Winner of the 1967 Hugo award, this novel marked Heinlein's partial return to his best form. He draws many historical parallels with the War of Independence, and clearly shows his own libertarian political views.
©1965 Robert A. Heinlein; (P)1999 Blackstone Audio Inc.
"Adrenalizing, mind-stretching, conviction-testing...unmatched by any contemporary!" (Theodore Sturgeon)
Fidelity is reasonably good; just a little muddy. I was surprised to find that this recording dates back to 1999.
Lloyd James is a competent enough reader, but his interpretation of the primary character (Mannie) was a bit jarring at times. I could handle the Russian accent; but he paused at times he should have kept reading and vice versa.
His Russian accent for Mannie put a new spin on the character for me; along with the French accent for Stu LaJoie. Never really heard those accents in my head while reading the novel, even though I knew that Heinlein had intended it that way.
Prof's manner of speaking was a bit too drawn out. Wyoh was fine, but I would have liked a bit more femininity in the voice. Mike's voice was done as expected.
Was surprised (and pleased) to hear the English accent for the Authority chairman; made a nice touch and really differentiated him from the other characters. James also does Oriental accents well.
Chapter divisions on my iPod were not marked according to the chapters in the book.
As this was my first Audible audiobook, I was pleased to find that there were some stops built into the book; and even more pleased that the iPod remembered where I had left off when I switched to music.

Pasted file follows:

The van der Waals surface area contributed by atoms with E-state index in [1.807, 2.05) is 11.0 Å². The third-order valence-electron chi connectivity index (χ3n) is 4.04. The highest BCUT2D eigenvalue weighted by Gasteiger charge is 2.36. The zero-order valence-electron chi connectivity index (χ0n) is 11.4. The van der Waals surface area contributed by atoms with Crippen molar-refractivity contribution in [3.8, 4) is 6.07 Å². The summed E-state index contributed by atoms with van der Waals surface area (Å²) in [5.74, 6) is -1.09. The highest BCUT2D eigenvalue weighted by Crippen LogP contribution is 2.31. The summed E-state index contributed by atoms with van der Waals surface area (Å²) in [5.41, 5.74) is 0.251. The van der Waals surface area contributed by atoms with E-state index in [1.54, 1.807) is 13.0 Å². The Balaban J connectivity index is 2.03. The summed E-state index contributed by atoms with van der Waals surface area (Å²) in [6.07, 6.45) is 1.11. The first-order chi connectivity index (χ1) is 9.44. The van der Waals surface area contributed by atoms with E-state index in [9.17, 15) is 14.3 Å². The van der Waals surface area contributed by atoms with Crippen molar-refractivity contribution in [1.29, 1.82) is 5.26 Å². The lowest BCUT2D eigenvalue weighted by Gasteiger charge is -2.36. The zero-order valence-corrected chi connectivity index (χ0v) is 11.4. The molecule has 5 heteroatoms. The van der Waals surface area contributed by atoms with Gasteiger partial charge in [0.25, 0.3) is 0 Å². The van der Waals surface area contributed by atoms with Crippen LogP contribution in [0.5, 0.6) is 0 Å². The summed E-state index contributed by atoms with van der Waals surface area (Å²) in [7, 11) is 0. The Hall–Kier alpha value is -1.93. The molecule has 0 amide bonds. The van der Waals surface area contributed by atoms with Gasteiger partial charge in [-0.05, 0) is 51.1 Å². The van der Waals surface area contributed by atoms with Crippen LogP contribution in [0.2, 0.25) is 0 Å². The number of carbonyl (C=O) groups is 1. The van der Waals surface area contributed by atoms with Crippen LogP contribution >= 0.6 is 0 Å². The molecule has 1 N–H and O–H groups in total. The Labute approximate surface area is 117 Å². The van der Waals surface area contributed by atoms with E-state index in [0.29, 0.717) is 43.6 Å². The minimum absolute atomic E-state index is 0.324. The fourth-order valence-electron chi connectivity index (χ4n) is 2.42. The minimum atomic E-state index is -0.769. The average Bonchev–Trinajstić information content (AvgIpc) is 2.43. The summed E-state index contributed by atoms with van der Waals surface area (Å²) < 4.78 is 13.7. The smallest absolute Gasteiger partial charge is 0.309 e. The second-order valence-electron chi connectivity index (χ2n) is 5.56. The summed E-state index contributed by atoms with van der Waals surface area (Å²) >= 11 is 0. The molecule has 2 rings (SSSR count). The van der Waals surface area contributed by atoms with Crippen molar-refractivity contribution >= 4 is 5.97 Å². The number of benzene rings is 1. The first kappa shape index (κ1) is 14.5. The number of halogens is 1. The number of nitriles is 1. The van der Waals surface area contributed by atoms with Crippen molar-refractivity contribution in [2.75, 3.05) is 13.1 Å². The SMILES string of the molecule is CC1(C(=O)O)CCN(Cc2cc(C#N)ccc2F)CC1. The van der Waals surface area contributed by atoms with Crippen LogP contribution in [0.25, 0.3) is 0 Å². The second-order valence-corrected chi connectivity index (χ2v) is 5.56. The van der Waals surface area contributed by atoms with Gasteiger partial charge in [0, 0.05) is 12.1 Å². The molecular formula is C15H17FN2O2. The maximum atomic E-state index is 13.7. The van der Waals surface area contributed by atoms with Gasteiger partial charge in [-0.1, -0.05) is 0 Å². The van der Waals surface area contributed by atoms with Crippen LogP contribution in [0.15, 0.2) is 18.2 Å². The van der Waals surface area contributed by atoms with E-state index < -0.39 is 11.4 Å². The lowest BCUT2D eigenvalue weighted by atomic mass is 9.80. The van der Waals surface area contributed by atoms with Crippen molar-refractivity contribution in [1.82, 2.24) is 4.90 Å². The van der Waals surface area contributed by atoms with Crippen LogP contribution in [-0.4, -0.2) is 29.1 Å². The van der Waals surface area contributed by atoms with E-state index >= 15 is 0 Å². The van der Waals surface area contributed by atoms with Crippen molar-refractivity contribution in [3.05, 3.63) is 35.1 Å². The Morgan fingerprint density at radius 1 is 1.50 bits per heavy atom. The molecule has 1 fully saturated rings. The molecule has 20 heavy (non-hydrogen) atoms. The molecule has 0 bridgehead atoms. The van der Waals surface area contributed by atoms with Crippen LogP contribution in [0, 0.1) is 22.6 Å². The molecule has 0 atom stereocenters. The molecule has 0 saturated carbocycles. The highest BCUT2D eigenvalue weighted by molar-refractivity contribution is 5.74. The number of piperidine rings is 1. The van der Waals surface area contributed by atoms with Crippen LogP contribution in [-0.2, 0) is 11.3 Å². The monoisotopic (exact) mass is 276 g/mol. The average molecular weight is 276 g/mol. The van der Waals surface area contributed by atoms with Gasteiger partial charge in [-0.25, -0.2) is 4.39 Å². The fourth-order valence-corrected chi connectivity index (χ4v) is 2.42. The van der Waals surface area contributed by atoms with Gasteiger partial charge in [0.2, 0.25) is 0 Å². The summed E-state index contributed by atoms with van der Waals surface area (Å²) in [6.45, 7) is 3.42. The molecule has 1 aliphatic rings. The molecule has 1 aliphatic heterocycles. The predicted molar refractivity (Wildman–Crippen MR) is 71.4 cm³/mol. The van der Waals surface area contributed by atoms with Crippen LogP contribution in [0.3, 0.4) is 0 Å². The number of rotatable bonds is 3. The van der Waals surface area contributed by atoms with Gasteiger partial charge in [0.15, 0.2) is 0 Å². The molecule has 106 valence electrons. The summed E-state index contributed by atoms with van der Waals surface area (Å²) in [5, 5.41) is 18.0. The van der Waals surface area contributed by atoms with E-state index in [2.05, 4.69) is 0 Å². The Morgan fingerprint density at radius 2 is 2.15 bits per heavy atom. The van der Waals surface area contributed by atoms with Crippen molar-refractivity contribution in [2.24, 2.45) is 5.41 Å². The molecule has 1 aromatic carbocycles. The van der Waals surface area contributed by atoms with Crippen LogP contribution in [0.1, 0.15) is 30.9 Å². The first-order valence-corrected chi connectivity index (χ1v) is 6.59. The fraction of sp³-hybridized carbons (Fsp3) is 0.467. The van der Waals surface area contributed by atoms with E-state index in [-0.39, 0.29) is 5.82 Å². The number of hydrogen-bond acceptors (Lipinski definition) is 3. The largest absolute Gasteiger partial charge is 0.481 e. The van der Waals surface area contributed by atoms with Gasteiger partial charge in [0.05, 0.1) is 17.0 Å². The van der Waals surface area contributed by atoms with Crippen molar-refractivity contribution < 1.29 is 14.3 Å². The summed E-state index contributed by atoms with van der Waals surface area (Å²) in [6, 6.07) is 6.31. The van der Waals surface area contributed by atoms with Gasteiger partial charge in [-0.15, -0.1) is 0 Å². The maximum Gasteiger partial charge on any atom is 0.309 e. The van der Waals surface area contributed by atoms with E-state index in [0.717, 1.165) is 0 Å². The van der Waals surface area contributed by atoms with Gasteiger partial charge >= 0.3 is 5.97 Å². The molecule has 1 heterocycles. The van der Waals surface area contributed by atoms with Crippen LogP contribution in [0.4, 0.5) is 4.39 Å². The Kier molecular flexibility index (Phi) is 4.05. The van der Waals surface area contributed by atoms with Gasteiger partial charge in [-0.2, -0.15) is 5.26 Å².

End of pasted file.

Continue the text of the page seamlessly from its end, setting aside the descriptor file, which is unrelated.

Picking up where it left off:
I first read Mistress as a high school student in the sixties, and then reread it many times over the years. Probably my favorite Heinline book. Lloyd James' performance gave it a new life that insures that it will be one that I now also listen to again and again.
I was initially surprised by the use of the Russian accent for the narrator but it works and works well. I'll never read the book again without hearing that accent. And his other "voices" for the main characters - especially "Mike", was right on. This was a very well done reading of a must read classic.
This is quite simply the best book Robert Heinlein wrote. While the premise is somewhat implausible (ship convicts to the Moon? More economical to ship hydroponic grain from the Moon than to grow it on Earth? - I don't think so), it serves as a platform for Heinlein to explore topics in politics and philosophy. These include: what does it mean to be human? What is the relationship between duty, responsibility and rights?
Heinlein is able to pull this off by embedding the "politics" in a real page turner about a revolt by colonists on the Moon against the tyranny of the home planet. Heinlein keeps the plot zipping along with plenty of action and "gee, whiz!" techno gizmos that are only slightly dated today (the book was first published in the mid-60's).
The characters in this book are the among the most fully realized in all of Heinlein's work. The narrator is a one-armed computer repairman, whose best friend is only sentient computer in existence, Mike. Heinlein treats Mike's alienation and attempts to become "human" with a light hand and sympathy.
The first person language used in the book contains a rich argot from the dozen or more nationalities that make up the lunar colony. This contributes greatly to make the setting believable and real.